Author Shirin Ariff recently released her memoir ‘The Second Wife: Seduced Into Slavery’. She shared her story of domestic violence and how she found her way out of the storm with CanIndia News.
In her memoir The Second Wife: Seduced Into Slavery’, Shirin Ariff takes us back to her picturesque childhood with her prestigious Indian family. She was expected to marry well, have children, and please her husband till death do them part. Her first marriage cut that timeline short when he was plagued by drug addiction. After separating from her first husband, she remarried an Indian man living in Canada, hoping to start a new life. Instead, Shirin was kept as a slave in her own home, enduring endless verbal and emotional abuse. However, she learned to nourish the love she had for her children into love for herself and change her story. Here are excerpts of our interview with her.
What motivated you to write your story?
My children are my biggest motivation. They had witnessed me as weak and waning in power and dignity. I would live in fear that my children would become complacent about abuse and see it as a normal way of life. In sharing my story, I found my voice back. I wanted to leave a legacy behind for my children. They now see me as someone who flipped the narrative of her story and took charge of her life. They know that it is not okay not only to abuse but to be abused or even silently witness someone else being abused.
What is the message that you want readers/women to take away from your memoir?
My message to my readers is that we have the choice and the power to turn our lives around. We have the power to shift from being a victim to a survivor. If I could overcome such adversities in my life, so can they. It is not okay to be abused. It is not okay to be silent and expect someone else to change the world.
How can you help women make a change?
Women have to own their stories and come forward and share them. People need to know the truth about what goes on behind closed doors of many homes. Accepting themselves as whole, perfect and complete, just the way they are, they have to agree to have freedom and respect in their lives. Women need to take a stand and demonstrate bold leadership. They need to be up-standers and not bystanders. They play significant roles in raising children in the family. Mindful parenting, practising gender equality and ensuring that they are not “raising abuse” would make women responsible for the changes they wish to see in the world around them.
Tell us about the “Be Your Own North Star” program.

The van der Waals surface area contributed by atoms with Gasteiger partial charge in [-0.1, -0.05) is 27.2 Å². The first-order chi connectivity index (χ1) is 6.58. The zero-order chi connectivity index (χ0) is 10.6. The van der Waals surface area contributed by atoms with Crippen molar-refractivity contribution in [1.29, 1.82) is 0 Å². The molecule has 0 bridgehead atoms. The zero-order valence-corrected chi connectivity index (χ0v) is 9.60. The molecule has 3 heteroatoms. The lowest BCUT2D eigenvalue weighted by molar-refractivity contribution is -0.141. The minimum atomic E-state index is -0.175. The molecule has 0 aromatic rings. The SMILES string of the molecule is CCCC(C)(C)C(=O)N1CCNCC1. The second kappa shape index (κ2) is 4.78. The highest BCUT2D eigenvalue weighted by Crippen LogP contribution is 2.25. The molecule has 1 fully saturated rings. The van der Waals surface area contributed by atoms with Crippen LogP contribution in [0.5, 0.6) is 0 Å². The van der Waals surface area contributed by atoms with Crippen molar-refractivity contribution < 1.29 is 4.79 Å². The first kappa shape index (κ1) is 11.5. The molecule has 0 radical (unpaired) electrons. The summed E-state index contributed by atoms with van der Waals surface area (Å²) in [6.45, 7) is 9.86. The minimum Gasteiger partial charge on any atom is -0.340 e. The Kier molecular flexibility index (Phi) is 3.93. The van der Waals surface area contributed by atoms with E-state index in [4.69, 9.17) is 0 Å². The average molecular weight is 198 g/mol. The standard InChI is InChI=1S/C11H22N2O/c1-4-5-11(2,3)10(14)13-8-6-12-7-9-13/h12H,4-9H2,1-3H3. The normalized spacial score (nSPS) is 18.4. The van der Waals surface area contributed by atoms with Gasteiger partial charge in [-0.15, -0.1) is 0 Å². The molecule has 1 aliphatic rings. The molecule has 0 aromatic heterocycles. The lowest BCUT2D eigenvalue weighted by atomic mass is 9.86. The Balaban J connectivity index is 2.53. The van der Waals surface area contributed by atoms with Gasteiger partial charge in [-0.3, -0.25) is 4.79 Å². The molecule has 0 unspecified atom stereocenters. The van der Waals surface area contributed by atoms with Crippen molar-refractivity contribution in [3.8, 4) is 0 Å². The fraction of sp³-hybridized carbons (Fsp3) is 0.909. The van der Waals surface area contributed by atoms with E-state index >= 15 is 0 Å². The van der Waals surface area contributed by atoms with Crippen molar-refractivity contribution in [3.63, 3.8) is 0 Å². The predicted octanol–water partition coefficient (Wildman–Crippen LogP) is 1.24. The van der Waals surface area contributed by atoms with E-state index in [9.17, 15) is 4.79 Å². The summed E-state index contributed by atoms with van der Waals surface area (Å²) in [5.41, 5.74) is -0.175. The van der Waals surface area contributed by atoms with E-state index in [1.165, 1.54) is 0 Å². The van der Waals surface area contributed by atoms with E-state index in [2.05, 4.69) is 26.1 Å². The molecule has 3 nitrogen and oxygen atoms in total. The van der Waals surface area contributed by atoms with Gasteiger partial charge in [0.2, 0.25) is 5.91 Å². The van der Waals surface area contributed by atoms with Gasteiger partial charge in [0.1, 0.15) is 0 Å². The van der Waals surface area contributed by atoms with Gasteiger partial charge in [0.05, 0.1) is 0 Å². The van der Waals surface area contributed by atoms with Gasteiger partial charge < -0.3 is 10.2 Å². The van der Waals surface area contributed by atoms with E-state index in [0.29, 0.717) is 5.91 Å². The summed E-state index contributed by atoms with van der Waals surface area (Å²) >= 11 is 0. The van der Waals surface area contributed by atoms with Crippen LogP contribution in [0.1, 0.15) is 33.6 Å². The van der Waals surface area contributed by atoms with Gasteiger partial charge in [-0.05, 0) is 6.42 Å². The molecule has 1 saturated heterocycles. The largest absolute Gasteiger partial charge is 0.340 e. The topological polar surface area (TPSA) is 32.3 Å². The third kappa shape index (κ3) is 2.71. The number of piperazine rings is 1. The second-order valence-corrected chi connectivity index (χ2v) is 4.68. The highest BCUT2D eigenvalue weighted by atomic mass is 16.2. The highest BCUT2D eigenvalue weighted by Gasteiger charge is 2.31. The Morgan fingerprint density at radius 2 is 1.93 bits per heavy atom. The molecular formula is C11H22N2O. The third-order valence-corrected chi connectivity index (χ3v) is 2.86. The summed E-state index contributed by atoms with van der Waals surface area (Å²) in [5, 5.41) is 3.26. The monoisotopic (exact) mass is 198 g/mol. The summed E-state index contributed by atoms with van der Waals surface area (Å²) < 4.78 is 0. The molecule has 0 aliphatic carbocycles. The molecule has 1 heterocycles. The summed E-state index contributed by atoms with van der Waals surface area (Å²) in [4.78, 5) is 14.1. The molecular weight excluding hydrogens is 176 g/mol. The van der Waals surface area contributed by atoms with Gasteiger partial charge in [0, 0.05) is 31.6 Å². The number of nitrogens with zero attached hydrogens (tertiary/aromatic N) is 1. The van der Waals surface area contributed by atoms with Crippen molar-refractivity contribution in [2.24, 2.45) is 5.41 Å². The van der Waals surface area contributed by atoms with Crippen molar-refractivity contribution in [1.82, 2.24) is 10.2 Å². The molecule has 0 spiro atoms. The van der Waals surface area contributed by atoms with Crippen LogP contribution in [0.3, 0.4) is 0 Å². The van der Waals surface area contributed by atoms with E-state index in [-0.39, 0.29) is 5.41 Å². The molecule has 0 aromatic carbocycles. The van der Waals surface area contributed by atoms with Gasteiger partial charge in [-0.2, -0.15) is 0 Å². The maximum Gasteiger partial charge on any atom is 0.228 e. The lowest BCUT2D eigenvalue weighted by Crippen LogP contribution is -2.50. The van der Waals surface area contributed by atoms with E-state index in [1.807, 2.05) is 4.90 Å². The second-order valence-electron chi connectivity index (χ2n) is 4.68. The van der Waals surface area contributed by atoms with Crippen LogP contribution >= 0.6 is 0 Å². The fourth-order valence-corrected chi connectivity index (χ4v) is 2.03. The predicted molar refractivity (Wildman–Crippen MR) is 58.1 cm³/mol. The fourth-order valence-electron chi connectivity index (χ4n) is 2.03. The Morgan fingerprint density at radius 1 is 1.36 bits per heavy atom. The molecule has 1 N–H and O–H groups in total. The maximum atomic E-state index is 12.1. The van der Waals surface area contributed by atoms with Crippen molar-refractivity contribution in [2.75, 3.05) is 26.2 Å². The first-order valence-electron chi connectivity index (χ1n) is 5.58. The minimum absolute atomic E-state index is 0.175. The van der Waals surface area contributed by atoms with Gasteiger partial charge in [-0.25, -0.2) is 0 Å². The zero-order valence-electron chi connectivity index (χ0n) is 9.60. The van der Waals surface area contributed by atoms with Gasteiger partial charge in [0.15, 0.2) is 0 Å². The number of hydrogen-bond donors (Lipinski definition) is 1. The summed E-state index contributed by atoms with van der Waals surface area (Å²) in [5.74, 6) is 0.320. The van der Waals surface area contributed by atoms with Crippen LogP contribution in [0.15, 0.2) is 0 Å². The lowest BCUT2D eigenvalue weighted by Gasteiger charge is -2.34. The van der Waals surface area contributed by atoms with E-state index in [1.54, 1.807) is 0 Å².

Be Your Own North Star is a women’s empowerment program. I work one on one with women, especially immigrant women who are dealing with challenges in their lives and feeling miserable, diminished and disempowered. It is not enough to have an external structure in place. Women need to feel strong, safe and supported from within and be willing to reach out for help and avail of those support systems in the community.
Most women, especially those from our ‘South Asian/ Indian background, are conditioned to live their lives by default and on deadlines. Girls have to be married by a certain age, bear children by a certain age, behave and dress in certain ways during different stages of their lives, take permission for the choices they want to make in their lives. As a result, most women are unable to take on leadership and decision making roles in their lives. They live their entire leaves feeling confused and insecure and very dependent.
Be Your Own North Star allows women to plug into themselves. It creates the scope for women to learn to access their own inner guidance and practice making choices for themselves. The program builds and empowers women to stop living their lives by default and on deadlines set by others and to begin living their lives by design, their own design.
A team of us, each skilfully experienced, passionate and committed, will be working on launching a chapter in Brampton to empower women in more ways than one. From supporting them with language proficiency, financial literacy, health and wellness and legal information and understanding, we have them all. Our presence in Brampton would primarily be to empower immigrant women.
Any books in the pipeline?
I have co-authored a book called “Healing” by Platinum Publishing which will be launched later this year. As a co-author, there are two more books that I am contributing chapters to and working on. I have seen my children suffer and surface with me. They are my little super heroes and I promised them that I would write a book on them. This would be my little token of gratitude and acknowledgement for them.
As a cancer survivor, I am passionate about writing a book to empower those who are dealing with a critical illness like cancer. I am looking forward to begin working on it too. -CINEWS